Can I Retire Comfortably With $1 Million?
Few things are more financially concerning for retirement than high inflation and a volatile stock market, yet today’s retirees face both. With inflation reaching a four-decade high in 2022, how secure do Americans feel about retirement? To answer this question, we pulled current numbers on gas prices, utilities, mortgage payments and food costs. We also surveyed more than 1,000 people across the U.S.
Respondents and data analysis painted an unexpected picture of what retirement realities look like in 2022. How confident might the average American be about their retirement, and which strategies might they be using to make retirement a reality? How long could $1 million worth of retirement savings last in your state? Keep reading to find out.
- Gen X respondents are the least confident about having enough money for retirement.
- Nearly 1 in 4 Americans surveyed aren’t confident that they can have a sustainable retirement.
- Americans surveyed believe they need $1 million to retire; however, most aren’t near their goals.
- $1 million in retirement savings could last the longest in Wyoming and South Dakota.
Do I Have Enough to Retire?
Our study begins with a pulse check into the American psyche: How confident do they feel about being able to retire?
For our study, confidence levels were self-reported and then compared across the following age groups:
- Baby boomers born 1955-1964
- Gen X born 1965-1980
- Millennials born 1981-1996
- Gen Z born 1997-2004
The majority of Americans surveyed didn’t feel secure in their ability to retire. Only 46% said they felt confident about how much they had saved for retirement. The amount you need annually to retire varies from person to person, depending on lifestyle, income, and other factors. It’s estimated that about 75-125% of a person’s current income may suffice.
Saving for the Future
Next, we wanted to let individuals tell us how much they felt they would require to live comfortably post-employment. We also asked how much they contributed toward their retirement funds to achieve their financial goals.
On average, many Americans surveyed didn’t consider $1,000,000 to be enough for retirement, but they didn’t feel they needed very much more than that: Overall, they thought they’d only need an additional $27,501 on average (only about 3% more) to live life post-work. Our Gen X respondents averaged needing the most money in order to retire. But despite this, they also reported contributing about the same amount as millennials each month to their future retirement.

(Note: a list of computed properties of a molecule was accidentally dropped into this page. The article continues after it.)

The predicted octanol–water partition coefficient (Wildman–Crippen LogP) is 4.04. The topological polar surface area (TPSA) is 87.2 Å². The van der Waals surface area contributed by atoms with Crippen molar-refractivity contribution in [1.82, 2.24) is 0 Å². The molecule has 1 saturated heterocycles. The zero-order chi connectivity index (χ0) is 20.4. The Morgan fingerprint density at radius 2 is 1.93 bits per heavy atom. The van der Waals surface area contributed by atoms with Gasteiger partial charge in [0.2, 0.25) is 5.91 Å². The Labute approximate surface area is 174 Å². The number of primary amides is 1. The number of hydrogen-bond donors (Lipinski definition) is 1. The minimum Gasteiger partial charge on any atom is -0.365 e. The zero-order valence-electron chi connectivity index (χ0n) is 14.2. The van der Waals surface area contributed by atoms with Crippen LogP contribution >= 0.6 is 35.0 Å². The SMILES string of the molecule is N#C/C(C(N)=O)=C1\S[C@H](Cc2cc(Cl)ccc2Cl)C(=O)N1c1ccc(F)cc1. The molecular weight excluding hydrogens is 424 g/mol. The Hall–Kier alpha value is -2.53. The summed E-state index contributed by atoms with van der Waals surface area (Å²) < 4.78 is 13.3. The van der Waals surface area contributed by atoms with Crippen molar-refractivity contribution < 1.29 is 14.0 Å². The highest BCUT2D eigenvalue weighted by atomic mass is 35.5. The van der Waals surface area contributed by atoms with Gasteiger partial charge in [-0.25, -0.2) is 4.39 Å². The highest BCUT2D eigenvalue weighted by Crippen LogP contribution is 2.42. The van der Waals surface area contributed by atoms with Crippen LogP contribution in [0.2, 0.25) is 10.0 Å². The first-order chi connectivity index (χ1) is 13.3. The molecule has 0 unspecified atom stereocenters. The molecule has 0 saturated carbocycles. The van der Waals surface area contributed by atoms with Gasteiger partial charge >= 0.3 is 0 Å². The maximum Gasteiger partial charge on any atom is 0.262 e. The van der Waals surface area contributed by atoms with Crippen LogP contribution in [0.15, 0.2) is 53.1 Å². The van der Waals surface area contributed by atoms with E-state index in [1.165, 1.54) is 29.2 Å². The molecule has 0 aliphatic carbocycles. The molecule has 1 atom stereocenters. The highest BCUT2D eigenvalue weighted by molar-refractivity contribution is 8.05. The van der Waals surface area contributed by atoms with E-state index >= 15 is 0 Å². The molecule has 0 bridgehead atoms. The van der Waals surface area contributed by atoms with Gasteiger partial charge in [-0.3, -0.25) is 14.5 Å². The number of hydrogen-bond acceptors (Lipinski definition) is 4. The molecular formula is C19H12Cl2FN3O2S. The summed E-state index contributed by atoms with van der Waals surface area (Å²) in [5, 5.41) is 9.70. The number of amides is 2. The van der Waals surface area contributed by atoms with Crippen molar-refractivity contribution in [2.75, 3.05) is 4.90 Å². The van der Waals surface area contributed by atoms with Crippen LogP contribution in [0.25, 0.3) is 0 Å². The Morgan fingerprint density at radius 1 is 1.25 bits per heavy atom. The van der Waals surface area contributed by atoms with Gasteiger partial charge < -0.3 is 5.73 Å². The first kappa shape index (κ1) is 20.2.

Let’s now look at how all respondents are working toward retirement.
Most people surveyed invested in stocks (47%) or bonds (37%) as they worked toward saving for retirement. Respondents also employed different methods. For example, 26% ran a small business, while 20% resold items online to earn extra cash for savings. However, strategies differed among Americans who were close to retiring this year.
The most popular strategy among respondents nearing retirement was to create a spending plan (46%). This group was also much more likely to consider medical expenses (43%) as part of their retirement plan. Other strategies those close to retiring in 2022 employed included:
- Saving 10-times my pre-retirement income (42%)
- Paying off debt first (39%)
- Accounting for events like inflation or potential negative investment returns (38%)
- Being aware of catch-up contribution limits for 2022 (37%)
- Forming a plan for claiming social security benefits (37%)
Is $1 Million Enough To Retire in 2022?
Lastly, we created a nationwide ranking of how long $1 million might last for a retired person based on their location. We based this on how much the average American spends on mortgage and rent, utilities, gas, and food (medical expenses were not considered). These time periods don’t account for retirees’ age, number of dependents, individual retirement plans, and sources of income besides retirement savings.
Today, a $1 million retirement fund could last more than 30 years in some states if used only to pay for essential monthly expenses without any additional financial assistance. While Wyoming offered the longest retirement length at 33.5 years solely based on this criteria,, such a sparsely populated state may be a drawback for some or a bonus for others looking for peace and quiet in their golden years. Other states that might be a good place to retire were South Dakota (which also offered 33.5 years) and West Virginia (32.8 years).